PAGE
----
How to approach a patent rejection

how to approach patent rejection

An application must be submitted to the Patent and Trademark Office in order to receive a patent. It’s important to understand that, no matter how meticulously you prepare, your application may be reject by patent examiner . However, a patent denial is not the end of the process.  

85 percent of applications filed to the patent and trademark office receive a non-final rejection. This necessitates modifications and follow-up processes in order to develop associated applications. You’ll have to invest additional time and money to resolve the concerns highlighted by the examiner if your patent application is denied. You can save your time and money by avoiding mistakes that lead to rejection. Here are the top three reasons patent applications get rejected.

Common Reasons for patent application rejection

In order for patent applications to be accepted, the invention must meet the fundamental patentability requirements. Despite the fact that these criteria are subjective, patent petitions are often rejected when one of the following conditions is met:

  • Lacks of novelty. If the innovation for which you’re applying for a patent isn’t the first of its kind and the examiner can identify a previously patented idea that’s highly identical to yours then there are high chance of your application rejection . This is why, prior to filing your application, you should do a patentability search.
  • Obvious invention. Your patent request for an innovation may not be successful if your idea is not distinctive enough to demonstrate innovative brilliance. If your innovation lacks any distinguishing and beneficial characteristics that set it apart from similar existing ones.
  • Application errors. Patent petitions might also be refused if the application contains errors. Informalities such as missing procedural steps, incorrect grammar or language, and improper use of reference numbers are the most prevalent forms of errors. The second problem is a lack of technical information regarding your invention. A patent requires the inventor to thoroughly disclose the process to manufacture the product, including all technical information.

When you get a patent rejection, don’t consider it as a final judgment. Individuals should take advantage of the chance to learn more about the approval process and how the initial rejection may be used to improve their work. After receiving an Office action, you/your patent attorney must reply in one of two ways:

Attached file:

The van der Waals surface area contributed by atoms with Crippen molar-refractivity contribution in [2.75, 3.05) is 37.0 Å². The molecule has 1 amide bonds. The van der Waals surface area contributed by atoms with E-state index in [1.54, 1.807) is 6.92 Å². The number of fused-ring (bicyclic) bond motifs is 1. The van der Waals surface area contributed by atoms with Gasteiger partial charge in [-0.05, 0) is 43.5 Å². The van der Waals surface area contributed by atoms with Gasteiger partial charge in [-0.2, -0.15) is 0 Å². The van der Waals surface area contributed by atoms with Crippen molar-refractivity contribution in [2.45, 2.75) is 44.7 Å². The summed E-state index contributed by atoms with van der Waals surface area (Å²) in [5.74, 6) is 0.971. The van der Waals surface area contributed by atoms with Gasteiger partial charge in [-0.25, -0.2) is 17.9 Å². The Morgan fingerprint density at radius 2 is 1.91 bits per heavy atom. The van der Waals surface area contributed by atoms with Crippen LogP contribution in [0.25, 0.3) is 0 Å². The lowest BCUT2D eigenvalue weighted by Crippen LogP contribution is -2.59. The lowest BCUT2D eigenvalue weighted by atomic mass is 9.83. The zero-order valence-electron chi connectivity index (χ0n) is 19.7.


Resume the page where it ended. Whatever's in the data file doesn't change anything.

• Defend your innovation by stating why it is unique.

You can argue that specific claim limitations/features are not included in the stated prior art reference. If the Examiner mischaracterizes the prior art, interprets it incorrectly or too broadly, or otherwise misapplies the prior art references. The examiner will then consider your points and either agree with them and seek for new references or allow the patent application to proceed, or disagree with them and keep the rejections in place.      

  • Amendments/Clarify the claim features.

You may also amend or adjust your claims to clarify your invention instead of presenting arguments. Limiting the scope of your invention or adding new features to your claims that aren’t disclosed or implied in the relevant prior art references are examples of possible modifications/amendments.

  • Convincing is the Key.

The purpose of the Office action response is to persuade the examiner to accept your claims using a combination of claim modifications and persuasive arguments demonstrating how specific claim recitations are missing from the referenced prior art. It may take several responses to different office actions to reach a point where your patent application is approved, but if you continue, you must be able to do so.

How to approach a patent rejection

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